Hello everyone and warm wishes for a 2021 that is less unremittingly grim than its predecessor that has now passed into the history books! We are poised to see life differently.
One day soon we will wake up from the present time. When I was at Uluru (Ayer’s Rock) in Australia a few years ago, I was stuck by the concept of ‘dreamtime’ held by indigenous peoples. Many now have been rendered alone with the dreams they have chased. As we move on in the years, often what sustains us are unfulfilled illusions of the night. And then comes a wake-up moment. Dreams are to dream, not to realise. In death, all are the same, no matter what their dreams. In our time, there is a strong resonance with not being at home in the world. Ill at ease, we have become an enigma to ourselves. We prefer a more comfortable past.
The revised pages here refer to ‘the Seven Songs’. This attempts to write a religious philosophy with 2020 vision. Many are songs of lament, written in global pandemic. In a time when a Christian framework for life and faith seems outmoded, the Seven Songs shows why it is robust and relevant to big themes that are playing in the world. It is no dream of the night exposed by the light of day.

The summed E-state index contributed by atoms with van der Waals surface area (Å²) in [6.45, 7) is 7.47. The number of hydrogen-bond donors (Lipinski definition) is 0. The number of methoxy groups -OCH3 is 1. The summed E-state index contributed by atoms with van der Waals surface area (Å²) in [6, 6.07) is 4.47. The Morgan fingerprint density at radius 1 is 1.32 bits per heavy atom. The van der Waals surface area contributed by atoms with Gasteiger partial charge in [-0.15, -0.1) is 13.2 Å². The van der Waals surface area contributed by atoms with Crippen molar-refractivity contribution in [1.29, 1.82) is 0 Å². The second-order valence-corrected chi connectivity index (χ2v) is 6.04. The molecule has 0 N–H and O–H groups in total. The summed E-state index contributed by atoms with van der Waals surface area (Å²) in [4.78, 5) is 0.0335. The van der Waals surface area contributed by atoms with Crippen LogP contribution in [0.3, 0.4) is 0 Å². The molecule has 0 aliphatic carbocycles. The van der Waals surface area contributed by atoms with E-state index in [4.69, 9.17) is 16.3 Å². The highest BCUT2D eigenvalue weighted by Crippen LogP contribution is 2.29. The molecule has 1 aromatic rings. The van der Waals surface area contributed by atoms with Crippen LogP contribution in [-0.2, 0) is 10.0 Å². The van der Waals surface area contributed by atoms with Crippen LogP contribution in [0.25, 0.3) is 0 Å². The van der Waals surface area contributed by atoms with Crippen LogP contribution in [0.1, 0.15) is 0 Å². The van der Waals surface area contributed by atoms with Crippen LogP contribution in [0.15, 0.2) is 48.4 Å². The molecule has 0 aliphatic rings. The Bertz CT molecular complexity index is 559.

Though available for ministry in the Bournemouth area, I have now moved from 25 years in the ‘cure of souls’ to the care of souls to teach others to help people flourish. As Programme Lead in counselling and theology at the London School of Theology, I have been endeavouring to work out a new account of the relationship between counselling and theology for a full picture of human concerns. This has been a life-long quest since 50 years since, I wholeheartedly embraced Christian faith soon after reading Freud’s ‘Interpretation of Dreams’ piqued interest in big ideas of psychology.
The 4th book written in this crazy year, ‘The Red Stain of Cain’ is about violence and the atonement. It awaits publication in the Spring together with the Seven Songs.
You can get in touch with me here……..